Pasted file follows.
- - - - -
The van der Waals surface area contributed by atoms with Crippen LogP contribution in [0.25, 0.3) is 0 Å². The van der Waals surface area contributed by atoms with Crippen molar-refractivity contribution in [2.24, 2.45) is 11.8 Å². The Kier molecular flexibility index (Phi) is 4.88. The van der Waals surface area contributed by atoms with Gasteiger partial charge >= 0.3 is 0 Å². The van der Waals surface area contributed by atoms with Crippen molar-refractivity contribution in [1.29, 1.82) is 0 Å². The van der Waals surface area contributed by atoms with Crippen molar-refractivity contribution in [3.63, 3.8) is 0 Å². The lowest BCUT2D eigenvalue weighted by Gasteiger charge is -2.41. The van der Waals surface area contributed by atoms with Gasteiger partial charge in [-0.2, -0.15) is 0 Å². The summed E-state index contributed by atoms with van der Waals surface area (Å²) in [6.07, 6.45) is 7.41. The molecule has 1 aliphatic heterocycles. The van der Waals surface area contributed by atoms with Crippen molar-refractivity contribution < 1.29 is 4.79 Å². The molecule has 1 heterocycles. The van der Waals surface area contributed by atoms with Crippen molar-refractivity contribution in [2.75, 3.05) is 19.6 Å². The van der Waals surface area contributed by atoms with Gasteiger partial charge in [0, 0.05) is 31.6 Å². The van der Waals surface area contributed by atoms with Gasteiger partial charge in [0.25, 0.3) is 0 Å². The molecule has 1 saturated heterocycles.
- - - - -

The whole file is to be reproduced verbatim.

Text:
The van der Waals surface area contributed by atoms with Crippen LogP contribution in [0.25, 0.3) is 0 Å². The van der Waals surface area contributed by atoms with Crippen molar-refractivity contribution in [2.24, 2.45) is 11.8 Å². The Kier molecular flexibility index (Phi) is 4.88. The van der Waals surface area contributed by atoms with Gasteiger partial charge >= 0.3 is 0 Å². The van der Waals surface area contributed by atoms with Crippen molar-refractivity contribution in [1.29, 1.82) is 0 Å². The van der Waals surface area contributed by atoms with Crippen molar-refractivity contribution in [3.63, 3.8) is 0 Å². The lowest BCUT2D eigenvalue weighted by Gasteiger charge is -2.41. The van der Waals surface area contributed by atoms with Gasteiger partial charge in [-0.2, -0.15) is 0 Å². The summed E-state index contributed by atoms with van der Waals surface area (Å²) in [6.07, 6.45) is 7.41. The molecule has 1 aliphatic heterocycles. The van der Waals surface area contributed by atoms with Crippen molar-refractivity contribution < 1.29 is 4.79 Å². The molecule has 1 heterocycles. The van der Waals surface area contributed by atoms with Crippen molar-refractivity contribution in [2.75, 3.05) is 19.6 Å². The van der Waals surface area contributed by atoms with Gasteiger partial charge in [0, 0.05) is 31.6 Å². The van der Waals surface area contributed by atoms with Gasteiger partial charge in [0.25, 0.3) is 0 Å². The molecule has 1 saturated heterocycles.